Women aged 50-64 will see a 62 per cent increase in incidence of cervical cancer which could lead to a 143 per cent rise in mortality by 2040, according to research published in The Lancet Public Health.

Funded by Jo's Cervical Cancer Trust and Cancer Research UK, the research also found that while older women will be at increasing risk of cervical cancer, the incidence of cervical cancer in young women is set to decline 75 per cent by 2040, with deaths close to eradicated, as a result of introducing both HPV primary screening and the human papillomavirus (HPV) vaccine.

The research also found that:

  • Incidence among 50-54 year olds will increase 50 per cent from 177 cases in 2015 to a projected 265 cases in 2040
  • Incidence among 60-64 year olds will increase 54 per cent from 144 cases in 2015 to a projected 222 in 2040 and mortality 109 per cent from 79 to 165 deaths a year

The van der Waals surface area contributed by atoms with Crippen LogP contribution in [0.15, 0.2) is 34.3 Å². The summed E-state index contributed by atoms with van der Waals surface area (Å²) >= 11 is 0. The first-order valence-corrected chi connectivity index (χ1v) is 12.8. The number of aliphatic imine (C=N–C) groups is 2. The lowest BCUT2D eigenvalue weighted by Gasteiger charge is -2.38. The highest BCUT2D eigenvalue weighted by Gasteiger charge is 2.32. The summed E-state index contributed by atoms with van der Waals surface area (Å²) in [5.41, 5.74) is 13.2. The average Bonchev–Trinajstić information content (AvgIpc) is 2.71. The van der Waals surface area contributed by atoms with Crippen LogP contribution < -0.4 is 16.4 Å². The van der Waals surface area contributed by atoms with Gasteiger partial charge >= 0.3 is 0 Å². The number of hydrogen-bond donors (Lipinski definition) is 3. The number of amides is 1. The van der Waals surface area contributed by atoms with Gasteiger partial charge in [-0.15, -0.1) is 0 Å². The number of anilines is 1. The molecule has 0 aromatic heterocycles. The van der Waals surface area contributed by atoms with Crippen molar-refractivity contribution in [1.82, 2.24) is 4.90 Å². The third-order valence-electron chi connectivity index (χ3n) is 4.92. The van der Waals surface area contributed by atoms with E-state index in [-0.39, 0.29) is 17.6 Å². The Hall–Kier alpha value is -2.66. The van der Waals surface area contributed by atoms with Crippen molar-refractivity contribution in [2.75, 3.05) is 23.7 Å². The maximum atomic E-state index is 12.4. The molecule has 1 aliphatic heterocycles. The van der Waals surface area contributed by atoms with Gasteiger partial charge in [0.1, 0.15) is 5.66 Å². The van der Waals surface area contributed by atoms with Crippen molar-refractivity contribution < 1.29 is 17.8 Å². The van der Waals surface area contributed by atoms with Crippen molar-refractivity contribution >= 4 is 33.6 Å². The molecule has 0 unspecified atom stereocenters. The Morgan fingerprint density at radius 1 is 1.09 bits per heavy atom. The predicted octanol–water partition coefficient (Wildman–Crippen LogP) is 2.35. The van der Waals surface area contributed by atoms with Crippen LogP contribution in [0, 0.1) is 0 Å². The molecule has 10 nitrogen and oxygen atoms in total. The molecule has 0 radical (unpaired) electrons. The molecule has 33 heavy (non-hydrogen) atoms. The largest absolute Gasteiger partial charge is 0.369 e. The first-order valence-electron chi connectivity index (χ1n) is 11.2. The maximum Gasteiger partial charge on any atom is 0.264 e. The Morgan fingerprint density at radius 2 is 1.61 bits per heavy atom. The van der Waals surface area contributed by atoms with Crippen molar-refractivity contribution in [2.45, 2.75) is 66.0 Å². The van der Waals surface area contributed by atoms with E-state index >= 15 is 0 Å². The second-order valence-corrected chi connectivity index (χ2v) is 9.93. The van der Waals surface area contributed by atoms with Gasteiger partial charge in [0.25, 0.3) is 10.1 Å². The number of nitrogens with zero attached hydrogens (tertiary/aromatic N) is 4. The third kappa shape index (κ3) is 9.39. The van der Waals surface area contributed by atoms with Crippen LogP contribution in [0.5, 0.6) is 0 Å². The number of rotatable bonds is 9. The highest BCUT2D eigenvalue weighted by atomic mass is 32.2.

• The introduction of more effective vaccination and screening test could see incidence more than halve among 25-44 year olds, from 1,313 cases in 2015 to a projected 599 in 2040
  • Screening attendance is declining year-on-year, having fallen 3.4 per cent in England since 2012, and if it were to decline to 66 per cent (currently 72 per cent), among 60-64 year olds alone incidence will rise 71 per cent and mortality could rise 128 per cent.

Commenting on the findings, Robert Music, chief executive, Jo’s Cervical Cancer Trust, said: “We are on the path to eradicating cervical cancer among young women which is extraordinary. However, we are faced with an immediate challenge among women who will be over 50 in 2040. This research should serve as a wake up call and the need for action. Continued declining cervical screening attendance will cost lives at all ages and must not happen. We are faced with an aging population and risk among older women rocketing, therefore changes to the programme which could reduce this risk must be explored, including increasing the screening age from 64 and self testing.”



Mental health recovery on the rise

A record number of people made a recovery from mental ill health due to NHS talking therapies last year, rising seven pe...

Smokers incorrectly think cold turkey best quit strategy

Many smokers still try to quit by going ‘cold turkey’ despite this being the least effective way, Public Hea...